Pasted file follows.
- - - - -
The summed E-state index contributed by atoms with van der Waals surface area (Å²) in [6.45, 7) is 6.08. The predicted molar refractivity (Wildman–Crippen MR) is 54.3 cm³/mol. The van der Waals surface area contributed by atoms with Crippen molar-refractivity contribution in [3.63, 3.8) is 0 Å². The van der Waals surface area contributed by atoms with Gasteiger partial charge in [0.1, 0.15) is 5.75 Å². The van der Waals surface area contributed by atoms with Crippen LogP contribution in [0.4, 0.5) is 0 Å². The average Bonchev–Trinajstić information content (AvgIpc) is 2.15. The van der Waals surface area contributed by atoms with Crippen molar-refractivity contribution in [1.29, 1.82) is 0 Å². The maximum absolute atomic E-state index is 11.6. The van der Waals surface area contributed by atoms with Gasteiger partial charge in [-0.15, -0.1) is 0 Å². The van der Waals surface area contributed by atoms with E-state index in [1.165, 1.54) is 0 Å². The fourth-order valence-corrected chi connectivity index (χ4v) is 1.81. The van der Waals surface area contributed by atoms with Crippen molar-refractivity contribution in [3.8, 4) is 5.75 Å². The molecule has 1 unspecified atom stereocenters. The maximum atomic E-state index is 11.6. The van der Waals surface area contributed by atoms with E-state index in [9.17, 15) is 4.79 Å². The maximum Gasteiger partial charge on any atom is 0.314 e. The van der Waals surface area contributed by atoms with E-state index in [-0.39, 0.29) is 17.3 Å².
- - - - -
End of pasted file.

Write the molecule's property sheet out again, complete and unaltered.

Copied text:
The summed E-state index contributed by atoms with van der Waals surface area (Å²) in [6.45, 7) is 6.08. The predicted molar refractivity (Wildman–Crippen MR) is 54.3 cm³/mol. The van der Waals surface area contributed by atoms with Crippen molar-refractivity contribution in [3.63, 3.8) is 0 Å². The van der Waals surface area contributed by atoms with Gasteiger partial charge in [0.1, 0.15) is 5.75 Å². The van der Waals surface area contributed by atoms with Crippen LogP contribution in [0.4, 0.5) is 0 Å². The average Bonchev–Trinajstić information content (AvgIpc) is 2.15. The van der Waals surface area contributed by atoms with Crippen molar-refractivity contribution in [1.29, 1.82) is 0 Å². The maximum absolute atomic E-state index is 11.6. The van der Waals surface area contributed by atoms with Gasteiger partial charge in [-0.15, -0.1) is 0 Å². The van der Waals surface area contributed by atoms with E-state index in [1.165, 1.54) is 0 Å². The fourth-order valence-corrected chi connectivity index (χ4v) is 1.81. The van der Waals surface area contributed by atoms with Crippen molar-refractivity contribution in [3.8, 4) is 5.75 Å². The molecule has 1 unspecified atom stereocenters. The maximum atomic E-state index is 11.6. The van der Waals surface area contributed by atoms with E-state index in [9.17, 15) is 4.79 Å². The maximum Gasteiger partial charge on any atom is 0.314 e. The van der Waals surface area contributed by atoms with E-state index in [-0.39, 0.29) is 17.3 Å².